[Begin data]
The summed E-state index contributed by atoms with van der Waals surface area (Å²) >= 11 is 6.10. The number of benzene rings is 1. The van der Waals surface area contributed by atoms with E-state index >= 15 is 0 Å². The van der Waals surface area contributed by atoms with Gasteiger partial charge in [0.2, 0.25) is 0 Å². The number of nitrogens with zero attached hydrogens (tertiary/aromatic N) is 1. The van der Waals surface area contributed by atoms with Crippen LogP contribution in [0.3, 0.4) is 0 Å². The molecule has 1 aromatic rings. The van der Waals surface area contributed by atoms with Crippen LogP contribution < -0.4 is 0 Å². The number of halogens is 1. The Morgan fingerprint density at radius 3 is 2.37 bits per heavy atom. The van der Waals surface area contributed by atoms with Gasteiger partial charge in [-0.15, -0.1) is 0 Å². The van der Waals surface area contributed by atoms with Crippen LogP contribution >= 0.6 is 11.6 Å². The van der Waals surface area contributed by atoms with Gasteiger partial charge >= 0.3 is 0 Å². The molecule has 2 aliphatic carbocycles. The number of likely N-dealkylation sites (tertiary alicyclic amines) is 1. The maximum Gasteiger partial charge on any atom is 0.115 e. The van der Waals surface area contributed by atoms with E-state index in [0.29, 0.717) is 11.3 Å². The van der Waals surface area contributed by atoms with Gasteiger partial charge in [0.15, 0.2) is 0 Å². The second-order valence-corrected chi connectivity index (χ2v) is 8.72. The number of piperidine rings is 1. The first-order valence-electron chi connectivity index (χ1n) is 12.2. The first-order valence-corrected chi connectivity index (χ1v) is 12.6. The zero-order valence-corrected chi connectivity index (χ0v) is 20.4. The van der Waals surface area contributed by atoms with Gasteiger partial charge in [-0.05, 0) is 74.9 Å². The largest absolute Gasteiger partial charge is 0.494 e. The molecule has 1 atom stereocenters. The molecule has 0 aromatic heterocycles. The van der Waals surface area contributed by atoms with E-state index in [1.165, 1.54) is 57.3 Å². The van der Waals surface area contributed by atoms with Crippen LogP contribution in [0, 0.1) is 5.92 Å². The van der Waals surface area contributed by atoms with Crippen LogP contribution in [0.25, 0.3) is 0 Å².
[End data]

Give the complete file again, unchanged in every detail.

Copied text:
The summed E-state index contributed by atoms with van der Waals surface area (Å²) >= 11 is 6.10. The number of benzene rings is 1. The van der Waals surface area contributed by atoms with E-state index >= 15 is 0 Å². The van der Waals surface area contributed by atoms with Gasteiger partial charge in [0.2, 0.25) is 0 Å². The number of nitrogens with zero attached hydrogens (tertiary/aromatic N) is 1. The van der Waals surface area contributed by atoms with Crippen LogP contribution in [0.3, 0.4) is 0 Å². The molecule has 1 aromatic rings. The van der Waals surface area contributed by atoms with Crippen LogP contribution < -0.4 is 0 Å². The number of halogens is 1. The Morgan fingerprint density at radius 3 is 2.37 bits per heavy atom. The van der Waals surface area contributed by atoms with Gasteiger partial charge in [-0.15, -0.1) is 0 Å². The van der Waals surface area contributed by atoms with Crippen LogP contribution >= 0.6 is 11.6 Å². The van der Waals surface area contributed by atoms with Gasteiger partial charge >= 0.3 is 0 Å². The molecule has 2 aliphatic carbocycles. The number of likely N-dealkylation sites (tertiary alicyclic amines) is 1. The maximum Gasteiger partial charge on any atom is 0.115 e. The van der Waals surface area contributed by atoms with E-state index in [0.29, 0.717) is 11.3 Å². The van der Waals surface area contributed by atoms with Gasteiger partial charge in [0.15, 0.2) is 0 Å². The second-order valence-corrected chi connectivity index (χ2v) is 8.72. The number of piperidine rings is 1. The first-order valence-electron chi connectivity index (χ1n) is 12.2. The first-order valence-corrected chi connectivity index (χ1v) is 12.6. The zero-order valence-corrected chi connectivity index (χ0v) is 20.4. The van der Waals surface area contributed by atoms with Gasteiger partial charge in [-0.05, 0) is 74.9 Å². The largest absolute Gasteiger partial charge is 0.494 e. The molecule has 1 atom stereocenters. The molecule has 0 aromatic heterocycles. The van der Waals surface area contributed by atoms with E-state index in [1.165, 1.54) is 57.3 Å². The van der Waals surface area contributed by atoms with Crippen LogP contribution in [0, 0.1) is 5.92 Å². The van der Waals surface area contributed by atoms with Crippen LogP contribution in [0.25, 0.3) is 0 Å².